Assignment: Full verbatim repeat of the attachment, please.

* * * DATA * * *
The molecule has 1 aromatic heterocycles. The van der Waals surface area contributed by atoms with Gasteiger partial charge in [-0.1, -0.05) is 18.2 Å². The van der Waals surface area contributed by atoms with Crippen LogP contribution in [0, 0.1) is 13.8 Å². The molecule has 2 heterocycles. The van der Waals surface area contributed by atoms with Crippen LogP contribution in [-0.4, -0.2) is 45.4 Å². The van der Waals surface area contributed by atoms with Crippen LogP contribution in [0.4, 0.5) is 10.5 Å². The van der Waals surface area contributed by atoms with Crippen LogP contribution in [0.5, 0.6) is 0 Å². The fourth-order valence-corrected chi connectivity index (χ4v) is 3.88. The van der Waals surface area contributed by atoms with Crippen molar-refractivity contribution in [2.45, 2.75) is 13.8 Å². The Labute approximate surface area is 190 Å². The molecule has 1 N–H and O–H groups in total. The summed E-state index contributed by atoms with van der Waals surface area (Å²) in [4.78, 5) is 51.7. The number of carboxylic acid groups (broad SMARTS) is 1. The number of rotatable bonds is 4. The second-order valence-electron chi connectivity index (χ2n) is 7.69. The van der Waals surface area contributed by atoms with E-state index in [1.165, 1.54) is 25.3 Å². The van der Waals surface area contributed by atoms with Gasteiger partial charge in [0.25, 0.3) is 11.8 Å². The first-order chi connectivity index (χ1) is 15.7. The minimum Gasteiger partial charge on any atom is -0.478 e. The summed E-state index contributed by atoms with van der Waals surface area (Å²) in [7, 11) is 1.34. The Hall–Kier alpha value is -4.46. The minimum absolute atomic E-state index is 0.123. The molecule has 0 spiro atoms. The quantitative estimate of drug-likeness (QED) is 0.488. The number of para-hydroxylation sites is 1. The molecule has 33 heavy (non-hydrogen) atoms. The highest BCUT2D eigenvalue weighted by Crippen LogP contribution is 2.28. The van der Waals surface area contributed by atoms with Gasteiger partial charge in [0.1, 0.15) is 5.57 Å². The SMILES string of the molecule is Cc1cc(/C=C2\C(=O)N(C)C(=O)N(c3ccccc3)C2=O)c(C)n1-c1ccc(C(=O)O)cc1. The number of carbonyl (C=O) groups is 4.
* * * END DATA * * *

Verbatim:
The molecule has 1 aromatic heterocycles. The van der Waals surface area contributed by atoms with Gasteiger partial charge in [-0.1, -0.05) is 18.2 Å². The van der Waals surface area contributed by atoms with Crippen LogP contribution in [0, 0.1) is 13.8 Å². The molecule has 2 heterocycles. The van der Waals surface area contributed by atoms with Crippen LogP contribution in [-0.4, -0.2) is 45.4 Å². The van der Waals surface area contributed by atoms with Crippen LogP contribution in [0.4, 0.5) is 10.5 Å². The van der Waals surface area contributed by atoms with Crippen LogP contribution in [0.5, 0.6) is 0 Å². The fourth-order valence-corrected chi connectivity index (χ4v) is 3.88. The van der Waals surface area contributed by atoms with Crippen molar-refractivity contribution in [2.45, 2.75) is 13.8 Å². The Labute approximate surface area is 190 Å². The molecule has 1 N–H and O–H groups in total. The summed E-state index contributed by atoms with van der Waals surface area (Å²) in [4.78, 5) is 51.7. The number of carboxylic acid groups (broad SMARTS) is 1. The number of rotatable bonds is 4. The second-order valence-electron chi connectivity index (χ2n) is 7.69. The van der Waals surface area contributed by atoms with E-state index in [1.165, 1.54) is 25.3 Å². The van der Waals surface area contributed by atoms with Gasteiger partial charge in [0.25, 0.3) is 11.8 Å². The first-order chi connectivity index (χ1) is 15.7. The minimum Gasteiger partial charge on any atom is -0.478 e. The summed E-state index contributed by atoms with van der Waals surface area (Å²) in [7, 11) is 1.34. The Hall–Kier alpha value is -4.46. The minimum absolute atomic E-state index is 0.123. The molecule has 0 spiro atoms. The quantitative estimate of drug-likeness (QED) is 0.488. The number of para-hydroxylation sites is 1. The molecule has 33 heavy (non-hydrogen) atoms. The highest BCUT2D eigenvalue weighted by Crippen LogP contribution is 2.28. The van der Waals surface area contributed by atoms with Gasteiger partial charge in [0.1, 0.15) is 5.57 Å². The SMILES string of the molecule is Cc1cc(/C=C2\C(=O)N(C)C(=O)N(c3ccccc3)C2=O)c(C)n1-c1ccc(C(=O)O)cc1. The number of carbonyl (C=O) groups is 4.